Madrid is almost the polar opposite. It’s a city person’s city—loud, chaotic, and largely built in shades of gray and brown. It definitely rewards people who enjoy walking, because its historic core is both fairly compact (by the standards of three-million-person cities, in any event) and very neighborhoody. So within a 45-minute walk, you can hit Lavapiés (the historical Jewish district, today home to most of the city’s South and East Asian immigrants), Los Austrias (official buildings and crooked old streets), Malasaña (grubby nightlife, lots of bars), Chueca (the gay neighborhood, lots of clubs), and Salamanca, the city’s wealthiest neighborhood and home to lots of unreconstructed Francoists. The boundaries between the neighborhoods are often very precisely marked. In particular, Chueca and Malasaña are right next to each other, and the tenor of many of my nights out with friends would entirely come down to which side of Calle Fuencarral we decided to end up on. And it’s not that other cities don’t have this dynamic (insert your own joke here about going north of 96th Street). But historic neighborhoods in Madrid are very dense and very small, making for a lot of variety in a fairly compact space, and very distinct neighborhood identities if you move down to an even smaller level.

What this means is that the city is a very interesting place to people-watch, even if it’s not notably beautiful. I suppose this could lead us into a discussion of whether “beautiful” and “photogenic” might actually be very different concepts. One could argue, for instance, that Madrid’s street life and energy make it a cool place to capture on film for reasons other than its aesthetics. The video that Samsung posted, if nothing else, makes a case for the city as an interesting place. But that’s almost the point. When I hear “interesting,” my first instinct is to think of cities that stand out for reasons other than their physical appearance—cities whose main calling card, in other words, is that they’re fucking cities. With places like Barcelona, you get to gawk at your surroundings for a bit before figuring out the details of how the city works and what it’s like from day to day. What I ended up loving about Madrid is that in the absence of gawk-worthy things, you just have to jump right in.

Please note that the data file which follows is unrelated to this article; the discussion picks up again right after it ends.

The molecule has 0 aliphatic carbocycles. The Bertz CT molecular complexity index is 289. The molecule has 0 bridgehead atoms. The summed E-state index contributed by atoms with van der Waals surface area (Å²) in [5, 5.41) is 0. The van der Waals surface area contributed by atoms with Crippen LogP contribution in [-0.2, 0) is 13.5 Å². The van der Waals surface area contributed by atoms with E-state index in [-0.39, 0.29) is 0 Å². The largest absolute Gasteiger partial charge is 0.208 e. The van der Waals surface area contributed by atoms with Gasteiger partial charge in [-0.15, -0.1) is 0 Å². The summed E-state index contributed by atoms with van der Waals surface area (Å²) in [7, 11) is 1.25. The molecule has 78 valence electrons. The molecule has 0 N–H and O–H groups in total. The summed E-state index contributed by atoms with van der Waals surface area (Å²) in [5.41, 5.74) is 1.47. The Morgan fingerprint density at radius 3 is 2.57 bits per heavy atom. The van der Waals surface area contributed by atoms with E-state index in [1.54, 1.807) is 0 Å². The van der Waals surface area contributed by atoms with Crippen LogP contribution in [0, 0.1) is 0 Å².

I’ve got a new piece up in Dissent, a magazine I’ve admired since I was but a child. It’s pretty exciting to actually be published there myself. You can find it here: http://www.dissentmagazine.org/online_articles/the-users-of-the-university

Some of you may have seen this article a few weeks ago, about a new plan to set tuition by major in Florida: http://www.nytimes.com/2012/12/10/education/florida-may-reduce-tuition-for-select-majors.html?hpw&_r=0. Needless to say, I am emphatically not a fan.

My piece discusses the historical roots and implications of this sort of approach: Where it comes from, what it says about the people who proposed it, and why Florida is a natural place for it to begin. Hope you enjoy.